The pandemic has taken a major toll on our physical, emotional and mental wellbeing. In fact, experts have even coined non-medical terms like pandemic anxiety, caution fatigue and pandemic stress to help give a concrete description of the specific yet collective distress that we are feeling after being stuck in quarantine for almost a year now.
Another term added to this list recently is “coronasomnia,” a portmanteau of the words “coronavirus” and “insomnia.” While this sleep disorder has been a problem even before the pandemic happened, studies showed that the number of people finding it difficult to get a good night’s rest lately had drastically increased. Just like anxiety, coronasomnia is a consequence of the abrupt changes we had to make in our lifestyle due to the pandemic.
The roots of coronasomnia
Aside from the disruptions in our daily routine and environment which make it challenging for our circadian rhythm to function the way it usually does, experts cited our work from home habits as a major contributor to this sleeplessness.
In an interview with BBC, US-based Mayo Clinic psychiatrist and neurologist Dr. Steven Altchuler said that the loss of our daily external cues such as regular office meetings and scheduled lunch breaks have disrupted our body clock.
Staying cooped up in your room or home office isn’t doing you any good either. Exposure to natural light helps you get better sleep and improves your sleep-wake cycle. It’s actually recommended that you soak up some sun to boost serotonin levels, too.
Another work from home problem that experts flag down and associate with the roots of coronasomnia is our erasure of work-life balance. Many have been working longer or irregular hours during the pandemic, which mostly stems from our fear of unemployment. A lot of us have been pushing ourselves to the extremes to keep our jobs, even if it means sacrificing our time to rest.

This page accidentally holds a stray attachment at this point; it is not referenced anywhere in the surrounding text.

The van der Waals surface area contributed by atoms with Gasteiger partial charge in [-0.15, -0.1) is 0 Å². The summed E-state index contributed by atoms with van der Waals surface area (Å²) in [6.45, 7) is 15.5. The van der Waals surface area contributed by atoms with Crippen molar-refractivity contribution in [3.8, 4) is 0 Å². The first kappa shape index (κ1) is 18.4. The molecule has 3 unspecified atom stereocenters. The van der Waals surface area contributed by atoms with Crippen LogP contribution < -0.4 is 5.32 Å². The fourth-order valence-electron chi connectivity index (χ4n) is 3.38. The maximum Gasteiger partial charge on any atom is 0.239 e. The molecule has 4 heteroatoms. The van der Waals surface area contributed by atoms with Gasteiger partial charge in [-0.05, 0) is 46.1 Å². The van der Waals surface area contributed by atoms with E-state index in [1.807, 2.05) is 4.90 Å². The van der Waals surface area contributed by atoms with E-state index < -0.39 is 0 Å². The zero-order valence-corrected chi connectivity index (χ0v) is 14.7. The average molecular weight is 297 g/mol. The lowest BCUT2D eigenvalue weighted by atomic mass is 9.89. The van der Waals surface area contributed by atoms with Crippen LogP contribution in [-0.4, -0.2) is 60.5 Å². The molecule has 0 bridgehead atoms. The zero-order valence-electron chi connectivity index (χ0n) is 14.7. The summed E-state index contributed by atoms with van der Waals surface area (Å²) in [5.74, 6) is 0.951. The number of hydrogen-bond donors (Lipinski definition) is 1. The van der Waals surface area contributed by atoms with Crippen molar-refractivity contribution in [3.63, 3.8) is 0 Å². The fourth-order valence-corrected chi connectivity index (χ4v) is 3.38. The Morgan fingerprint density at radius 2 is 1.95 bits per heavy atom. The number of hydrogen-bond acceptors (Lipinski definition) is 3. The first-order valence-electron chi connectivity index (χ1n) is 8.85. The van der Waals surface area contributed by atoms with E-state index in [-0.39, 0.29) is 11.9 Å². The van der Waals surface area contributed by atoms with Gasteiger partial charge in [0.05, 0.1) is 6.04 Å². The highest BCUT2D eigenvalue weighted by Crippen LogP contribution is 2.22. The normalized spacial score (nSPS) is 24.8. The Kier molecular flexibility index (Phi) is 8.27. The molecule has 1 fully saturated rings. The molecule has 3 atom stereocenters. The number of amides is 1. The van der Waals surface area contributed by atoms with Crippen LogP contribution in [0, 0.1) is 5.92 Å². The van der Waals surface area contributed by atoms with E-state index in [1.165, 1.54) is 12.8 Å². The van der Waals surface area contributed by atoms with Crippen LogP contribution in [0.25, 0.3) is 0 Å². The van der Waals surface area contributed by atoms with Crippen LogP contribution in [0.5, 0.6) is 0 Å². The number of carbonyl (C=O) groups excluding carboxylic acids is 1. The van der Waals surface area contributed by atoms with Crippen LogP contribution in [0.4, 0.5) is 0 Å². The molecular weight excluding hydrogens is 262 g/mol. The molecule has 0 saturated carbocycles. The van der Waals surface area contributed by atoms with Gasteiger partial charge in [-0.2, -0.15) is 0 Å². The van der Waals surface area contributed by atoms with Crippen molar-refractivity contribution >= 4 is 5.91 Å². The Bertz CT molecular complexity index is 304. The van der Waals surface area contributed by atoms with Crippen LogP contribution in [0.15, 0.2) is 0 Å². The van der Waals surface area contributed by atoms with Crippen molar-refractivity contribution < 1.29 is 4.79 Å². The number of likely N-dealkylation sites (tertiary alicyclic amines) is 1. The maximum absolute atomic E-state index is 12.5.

The habits you can try fixing
While the job anxiety that fuels work from home-induced coronasomnia is out of our hands, there are some habits that you can try adjusting for the sake of your wellbeing. One of these is going easy on alcohol and coffee. Experts say that while alcohol helps you fall asleep, it doesn’t necessarily translate to letting you stay asleep or sleep well.
Practice your daily routine as if it’s just a regular day of going to your workplace prior to the pandemic. This means getting up the moment your alarm rings, eating breakfast and taking a shower before proceeding with your tasks for the day and designating a lunch and snack break for yourself. It’s also important to set a time for you to “clock out” and to avoid staying up late at night in an attempt to “finish work in advance” or take a bit off your workload for the morning.
Don’t forget to exercise as well. We’re not necessarily talking about full-blown workouts—daily stretching is enough. You should also refrain from taking your work to bed, because it is important for your brain to associate your place of rest with rest, and only rest. If this means putting a total ban on your laptop in the bedroom, then so be it. We also have some tips on how to sleep better and faster, in case you need it.